Renormalization procedure (Peskin and Schroeder)

  • #1

Main Question or Discussion Point

In Peskin and Schroeder at page 323 second paragraph the author state

'To obtain finite results for an amplitude involving divergent diagrams, we have so far used the following procedure: Compute the diagrams using a regulator to obtain an expression that depends on the bare mass (m0), the bare coupling constant (e0) and some UV cutoff ([itex]\Lambda[/itex]). Then compute the physical mass (m) and the physical coupling constant (e), to whatever order is consisten with the rest of the calculation; these quantities will also depend on m0, e0 and [itex]\Lambda[/itex]. To calculate an S-matrix element one must also compute the field-strength renormalization Z (according to the LSZ formula). Combining all of these expression, eliminate m0 and e0 in favour of m and e; this step is the 'renormalization'. The resulting expression for the amplitude should be finite in the limit [itex] \Lambda \to \infty[/itex].'

Where does the author actually use this procedure to compute an S-matrix element?

Have I understood it correctly if the point is that when one inserts the relations m(m0), e(e0) and Z into the LSZ formula the divergences in the respective relations cancel each other out to a given order?
 

Answers and Replies

  • #2
DarMM
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Where does the author actually use this procedure to compute an S-matrix element?
In any of the proceeding one-loop calculations this is used. For instance all of Chapter 7.

Have I understood it correctly if the point is that when one inserts the relations m(m0), e(e0) and Z into the LSZ formula the divergences in the respective relations cancel each other out to a given order?
Yes, exactly. When you calculate a diagram, you have infinities. However you also have m0 and e0 and Z, which are not physical quantities. So you work out m0(m,e), e0(m,e) and Z(m,e) so that you have only physical quantities in the diagram.

However it turns out that the functions m0(m,e), e0(m,e) and Z(m,e) contain divergences equal and opposite to the ones present in the diagram, hence they cancel.

In other words the theory doesn't really contain any divergence, it just appears to if you think that m0, e0 and Z are finite constants, rather than what they really are, divergent functions of the physical parameters.
 
  • #3
In any of the proceeding one-loop calculations this is used. For instance all of Chapter 7.


Yes, exactly. When you calculate a diagram, you have infinities. However you also have m0 and e0 and Z, which are not physical quantities. So you work out m0(m,e), e0(m,e) and Z(m,e) so that you have only physical quantities in the diagram.

However it turns out that the functions m0(m,e), e0(m,e) and Z(m,e) contain divergences equal and opposite to the ones present in the diagram, hence they cancel.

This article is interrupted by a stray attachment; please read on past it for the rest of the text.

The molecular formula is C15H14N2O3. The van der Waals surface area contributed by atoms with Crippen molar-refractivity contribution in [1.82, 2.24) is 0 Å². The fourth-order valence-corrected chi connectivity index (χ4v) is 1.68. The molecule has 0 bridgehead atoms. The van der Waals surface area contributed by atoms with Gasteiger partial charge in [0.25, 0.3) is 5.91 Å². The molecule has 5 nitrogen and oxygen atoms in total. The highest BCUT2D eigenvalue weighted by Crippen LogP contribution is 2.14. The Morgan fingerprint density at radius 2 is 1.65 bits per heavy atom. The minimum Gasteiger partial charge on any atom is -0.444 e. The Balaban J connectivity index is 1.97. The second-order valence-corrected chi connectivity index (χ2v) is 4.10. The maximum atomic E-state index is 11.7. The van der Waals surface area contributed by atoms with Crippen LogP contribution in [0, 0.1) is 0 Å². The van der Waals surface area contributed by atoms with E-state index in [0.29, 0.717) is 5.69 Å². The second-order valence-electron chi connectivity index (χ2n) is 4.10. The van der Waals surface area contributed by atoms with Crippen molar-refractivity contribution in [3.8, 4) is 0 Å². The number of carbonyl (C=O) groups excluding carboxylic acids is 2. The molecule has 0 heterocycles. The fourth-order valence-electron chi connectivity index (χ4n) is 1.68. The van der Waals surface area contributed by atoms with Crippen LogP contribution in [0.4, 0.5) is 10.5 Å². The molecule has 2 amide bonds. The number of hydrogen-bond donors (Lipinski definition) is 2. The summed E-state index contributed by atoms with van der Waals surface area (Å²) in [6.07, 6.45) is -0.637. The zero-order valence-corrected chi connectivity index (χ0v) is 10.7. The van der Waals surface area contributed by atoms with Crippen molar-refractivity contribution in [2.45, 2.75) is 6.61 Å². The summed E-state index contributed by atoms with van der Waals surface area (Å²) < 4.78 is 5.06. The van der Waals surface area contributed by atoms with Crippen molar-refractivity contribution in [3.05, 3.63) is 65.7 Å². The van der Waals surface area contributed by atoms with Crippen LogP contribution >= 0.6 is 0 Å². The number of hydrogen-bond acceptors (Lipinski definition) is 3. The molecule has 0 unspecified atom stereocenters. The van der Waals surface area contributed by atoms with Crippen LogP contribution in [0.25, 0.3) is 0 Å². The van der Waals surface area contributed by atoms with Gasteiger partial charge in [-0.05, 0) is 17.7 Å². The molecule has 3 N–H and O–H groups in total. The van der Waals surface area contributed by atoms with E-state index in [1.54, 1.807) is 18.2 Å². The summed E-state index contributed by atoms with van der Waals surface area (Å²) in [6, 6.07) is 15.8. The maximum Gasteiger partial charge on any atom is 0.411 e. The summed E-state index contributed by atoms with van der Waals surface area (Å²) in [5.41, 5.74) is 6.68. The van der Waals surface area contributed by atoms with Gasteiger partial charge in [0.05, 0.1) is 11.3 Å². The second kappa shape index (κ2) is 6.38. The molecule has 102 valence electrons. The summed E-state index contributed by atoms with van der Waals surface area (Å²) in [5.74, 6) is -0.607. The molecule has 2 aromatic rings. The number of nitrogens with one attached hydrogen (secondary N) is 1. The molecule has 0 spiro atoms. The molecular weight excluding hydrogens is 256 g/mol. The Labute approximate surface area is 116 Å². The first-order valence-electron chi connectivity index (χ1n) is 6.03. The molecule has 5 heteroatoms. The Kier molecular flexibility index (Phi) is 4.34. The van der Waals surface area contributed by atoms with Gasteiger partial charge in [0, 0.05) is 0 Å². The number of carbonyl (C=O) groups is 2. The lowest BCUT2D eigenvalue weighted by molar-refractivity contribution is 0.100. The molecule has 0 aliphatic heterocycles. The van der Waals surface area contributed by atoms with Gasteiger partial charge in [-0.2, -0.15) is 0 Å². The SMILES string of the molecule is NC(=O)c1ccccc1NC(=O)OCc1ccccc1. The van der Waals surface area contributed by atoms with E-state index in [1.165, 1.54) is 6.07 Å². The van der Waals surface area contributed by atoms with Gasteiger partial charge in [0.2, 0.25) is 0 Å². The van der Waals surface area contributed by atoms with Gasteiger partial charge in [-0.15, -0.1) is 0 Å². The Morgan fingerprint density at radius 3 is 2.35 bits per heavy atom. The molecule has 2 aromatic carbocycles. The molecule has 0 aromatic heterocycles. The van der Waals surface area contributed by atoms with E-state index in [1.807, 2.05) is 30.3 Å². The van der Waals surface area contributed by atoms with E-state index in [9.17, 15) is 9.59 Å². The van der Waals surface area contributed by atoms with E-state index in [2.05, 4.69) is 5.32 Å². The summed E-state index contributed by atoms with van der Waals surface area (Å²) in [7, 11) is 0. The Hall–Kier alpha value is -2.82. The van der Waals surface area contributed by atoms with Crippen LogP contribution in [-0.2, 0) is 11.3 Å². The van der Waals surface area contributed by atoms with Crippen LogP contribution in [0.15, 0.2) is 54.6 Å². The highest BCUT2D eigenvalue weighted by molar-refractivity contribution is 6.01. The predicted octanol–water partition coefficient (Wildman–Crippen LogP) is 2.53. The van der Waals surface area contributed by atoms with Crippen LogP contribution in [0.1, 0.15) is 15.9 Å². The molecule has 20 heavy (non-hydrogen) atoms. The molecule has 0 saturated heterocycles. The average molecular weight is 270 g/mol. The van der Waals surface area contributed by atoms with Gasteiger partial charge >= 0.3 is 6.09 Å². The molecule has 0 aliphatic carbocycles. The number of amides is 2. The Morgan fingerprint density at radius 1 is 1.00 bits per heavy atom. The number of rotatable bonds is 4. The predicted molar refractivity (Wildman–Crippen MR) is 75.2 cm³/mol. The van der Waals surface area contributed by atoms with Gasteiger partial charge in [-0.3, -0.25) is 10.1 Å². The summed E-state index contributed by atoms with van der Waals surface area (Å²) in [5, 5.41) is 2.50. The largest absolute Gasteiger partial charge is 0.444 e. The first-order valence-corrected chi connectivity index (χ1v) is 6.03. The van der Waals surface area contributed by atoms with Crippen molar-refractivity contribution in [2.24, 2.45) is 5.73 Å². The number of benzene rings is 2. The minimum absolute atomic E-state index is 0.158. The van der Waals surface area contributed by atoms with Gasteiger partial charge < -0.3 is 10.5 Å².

In other words the theory doesn't really contain any divergence, it just appears to if you think that m0, e0 and Z are finite constants, rather than what they really are, divergent functions of the physical parameters.
The author does indeed calculate mass-shifts, charge correction at one-loop in chapter 7, but I do not find that he actually use these results to compute an S-matrix element (for instance to compute a higher order scattering amplitude).

How would I go about to compute such an amplitude for example in phi-four theory? Would I first compute the amplitude in terms of m0 and [itex]\lambda_0[/itex] to one-loop, then compute m(m0, [itex]\lambda_0[/itex]) and [itex]\lambda[/itex](m0,[itex]\lambda_0[/itex] ), also to one-loop, and then insert these relations into the amplitude?

Should I then end up with the same results as (eqn 10.25) at page 327 i Peskin and Schroeder?
 
  • #4
DarMM
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Should I then end up with the same results as (eqn 10.25) at page 327 i Peskin and Schroeder?
Eqn 10.25 on p.327 is an example of the procedure they are discussing. They calculate one-loop scattering in [tex]\phi^4[/tex] with a cutoff, in this case dimensional regularisation. Then they calculate [tex]\lambda_0[/tex] the bare coupling, in terms of the physical parameters [tex]m, \lambda[/tex] Of course the calulcation is only to second order, so they only calculate [tex]\lambda_0(\lambda,m)[/tex]
to second order.

They've also already made the following split in the Lagrangian:
[tex]Z^2 \lambda_0 = \lambda + \delta_{\lambda}[/tex]
i.e. they've isolated the directly physical part of the product of the bare coupling and the field strength factor and isolated the unphysical part in [tex]\delta_{\lambda}[/tex]
This is because it is much easier to calculate the dependence of these counterterms:
[tex]\delta_{\lambda}, \delta_{Z}, \delta_{m}[/tex]
on the physical paramters, than it is to do the same calculations for the actual bare parameters:
[tex]m_0, Z, \lambda_0[/tex]
This is because the counterterms each appear in front of their own term in the action and hence appear as a vertex perturbatively, which means that the naturally "match" the diagrammatic structure of perturbation theory and it's easy to isolate the terms that contribute to them.

This is not the case with the original bare quantities.

Finally, when you use the counterterms instead of the bare quantities, the physical quantities are there from the start, they're isolate in the Lagrangian. So you don't have to "find them" via calculations.
 

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